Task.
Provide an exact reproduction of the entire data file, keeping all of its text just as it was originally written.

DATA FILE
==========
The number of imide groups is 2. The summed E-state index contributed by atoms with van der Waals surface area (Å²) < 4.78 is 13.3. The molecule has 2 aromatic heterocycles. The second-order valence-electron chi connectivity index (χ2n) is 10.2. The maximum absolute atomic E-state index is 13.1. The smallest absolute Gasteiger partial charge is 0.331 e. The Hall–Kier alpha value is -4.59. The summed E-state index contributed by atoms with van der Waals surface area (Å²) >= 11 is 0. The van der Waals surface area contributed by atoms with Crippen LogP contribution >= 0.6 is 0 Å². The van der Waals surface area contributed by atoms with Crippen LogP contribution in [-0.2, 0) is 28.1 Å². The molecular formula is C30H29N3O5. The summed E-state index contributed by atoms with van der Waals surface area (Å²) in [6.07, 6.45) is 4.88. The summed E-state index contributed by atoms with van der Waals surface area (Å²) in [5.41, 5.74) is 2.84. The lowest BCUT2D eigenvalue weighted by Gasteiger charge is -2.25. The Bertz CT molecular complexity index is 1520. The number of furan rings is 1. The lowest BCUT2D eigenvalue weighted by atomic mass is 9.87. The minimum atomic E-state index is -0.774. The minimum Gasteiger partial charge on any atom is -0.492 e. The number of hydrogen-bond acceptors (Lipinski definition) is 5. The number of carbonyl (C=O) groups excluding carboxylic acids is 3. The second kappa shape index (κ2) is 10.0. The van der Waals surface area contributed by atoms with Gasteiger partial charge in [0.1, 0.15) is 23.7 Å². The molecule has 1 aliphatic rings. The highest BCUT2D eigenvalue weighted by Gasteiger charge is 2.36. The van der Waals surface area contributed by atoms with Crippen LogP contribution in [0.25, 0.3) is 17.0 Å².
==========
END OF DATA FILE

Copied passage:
The number of imide groups is 2. The summed E-state index contributed by atoms with van der Waals surface area (Å²) < 4.78 is 13.3. The molecule has 2 aromatic heterocycles. The second-order valence-electron chi connectivity index (χ2n) is 10.2. The maximum absolute atomic E-state index is 13.1. The smallest absolute Gasteiger partial charge is 0.331 e. The Hall–Kier alpha value is -4.59. The summed E-state index contributed by atoms with van der Waals surface area (Å²) >= 11 is 0. The van der Waals surface area contributed by atoms with Crippen LogP contribution >= 0.6 is 0 Å². The van der Waals surface area contributed by atoms with Crippen LogP contribution in [-0.2, 0) is 28.1 Å². The molecular formula is C30H29N3O5. The summed E-state index contributed by atoms with van der Waals surface area (Å²) in [6.07, 6.45) is 4.88. The summed E-state index contributed by atoms with van der Waals surface area (Å²) in [5.41, 5.74) is 2.84. The lowest BCUT2D eigenvalue weighted by Gasteiger charge is -2.25. The Bertz CT molecular complexity index is 1520. The number of furan rings is 1. The lowest BCUT2D eigenvalue weighted by atomic mass is 9.87. The minimum atomic E-state index is -0.774. The minimum Gasteiger partial charge on any atom is -0.492 e. The number of hydrogen-bond acceptors (Lipinski definition) is 5. The number of carbonyl (C=O) groups excluding carboxylic acids is 3. The second kappa shape index (κ2) is 10.0. The van der Waals surface area contributed by atoms with Gasteiger partial charge in [0.1, 0.15) is 23.7 Å². The molecule has 1 aliphatic rings. The highest BCUT2D eigenvalue weighted by Gasteiger charge is 2.36. The van der Waals surface area contributed by atoms with Crippen LogP contribution in [0.25, 0.3) is 17.0 Å².